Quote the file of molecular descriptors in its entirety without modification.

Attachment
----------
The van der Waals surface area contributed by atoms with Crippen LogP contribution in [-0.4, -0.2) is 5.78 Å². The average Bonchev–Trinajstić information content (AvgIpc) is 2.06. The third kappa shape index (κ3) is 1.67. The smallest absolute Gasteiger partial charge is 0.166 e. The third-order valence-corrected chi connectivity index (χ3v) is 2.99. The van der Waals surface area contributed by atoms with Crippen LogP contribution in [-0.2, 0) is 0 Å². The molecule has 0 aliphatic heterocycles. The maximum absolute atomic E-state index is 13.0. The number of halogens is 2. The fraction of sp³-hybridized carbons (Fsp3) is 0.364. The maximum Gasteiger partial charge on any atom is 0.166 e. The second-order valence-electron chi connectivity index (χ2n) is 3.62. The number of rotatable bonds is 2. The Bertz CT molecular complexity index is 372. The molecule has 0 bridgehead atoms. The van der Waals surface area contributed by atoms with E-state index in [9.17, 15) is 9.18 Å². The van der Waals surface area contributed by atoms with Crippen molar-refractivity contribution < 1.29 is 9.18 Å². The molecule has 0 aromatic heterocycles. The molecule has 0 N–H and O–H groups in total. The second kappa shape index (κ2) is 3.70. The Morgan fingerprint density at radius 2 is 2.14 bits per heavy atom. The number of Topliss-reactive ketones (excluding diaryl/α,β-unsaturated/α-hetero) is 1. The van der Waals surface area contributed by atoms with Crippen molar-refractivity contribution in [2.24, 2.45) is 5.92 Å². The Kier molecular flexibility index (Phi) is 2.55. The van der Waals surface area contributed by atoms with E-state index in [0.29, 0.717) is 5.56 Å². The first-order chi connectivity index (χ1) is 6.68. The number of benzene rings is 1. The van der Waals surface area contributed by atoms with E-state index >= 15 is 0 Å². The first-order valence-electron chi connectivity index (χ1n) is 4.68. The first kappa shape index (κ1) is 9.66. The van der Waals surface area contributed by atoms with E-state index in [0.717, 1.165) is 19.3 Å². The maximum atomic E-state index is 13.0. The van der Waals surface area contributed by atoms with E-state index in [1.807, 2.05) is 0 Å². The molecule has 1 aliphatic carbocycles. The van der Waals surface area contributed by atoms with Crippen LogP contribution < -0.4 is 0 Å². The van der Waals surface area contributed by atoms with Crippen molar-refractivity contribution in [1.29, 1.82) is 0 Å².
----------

The van der Waals surface area contributed by atoms with Crippen LogP contribution in [-0.4, -0.2) is 5.78 Å². The average Bonchev–Trinajstić information content (AvgIpc) is 2.06. The third kappa shape index (κ3) is 1.67. The smallest absolute Gasteiger partial charge is 0.166 e. The third-order valence-corrected chi connectivity index (χ3v) is 2.99. The van der Waals surface area contributed by atoms with Crippen LogP contribution in [-0.2, 0) is 0 Å². The molecule has 0 aliphatic heterocycles. The maximum absolute atomic E-state index is 13.0. The number of halogens is 2. The fraction of sp³-hybridized carbons (Fsp3) is 0.364. The maximum Gasteiger partial charge on any atom is 0.166 e. The second-order valence-electron chi connectivity index (χ2n) is 3.62. The number of rotatable bonds is 2. The Bertz CT molecular complexity index is 372. The molecule has 0 bridgehead atoms. The van der Waals surface area contributed by atoms with E-state index in [9.17, 15) is 9.18 Å². The van der Waals surface area contributed by atoms with Crippen molar-refractivity contribution < 1.29 is 9.18 Å². The molecule has 0 aromatic heterocycles. The molecule has 0 N–H and O–H groups in total. The second kappa shape index (κ2) is 3.70. The Morgan fingerprint density at radius 2 is 2.14 bits per heavy atom. The number of Topliss-reactive ketones (excluding diaryl/α,β-unsaturated/α-hetero) is 1. The van der Waals surface area contributed by atoms with Crippen molar-refractivity contribution in [2.24, 2.45) is 5.92 Å². The Kier molecular flexibility index (Phi) is 2.55. The van der Waals surface area contributed by atoms with E-state index in [0.29, 0.717) is 5.56 Å². The first-order chi connectivity index (χ1) is 6.68. The number of benzene rings is 1. The van der Waals surface area contributed by atoms with E-state index >= 15 is 0 Å². The first-order valence-electron chi connectivity index (χ1n) is 4.68. The first kappa shape index (κ1) is 9.66. The van der Waals surface area contributed by atoms with E-state index in [0.717, 1.165) is 19.3 Å². The maximum atomic E-state index is 13.0. The van der Waals surface area contributed by atoms with E-state index in [1.807, 2.05) is 0 Å². The molecule has 1 aliphatic carbocycles. The van der Waals surface area contributed by atoms with Crippen LogP contribution < -0.4 is 0 Å². The van der Waals surface area contributed by atoms with Crippen molar-refractivity contribution in [1.29, 1.82) is 0 Å².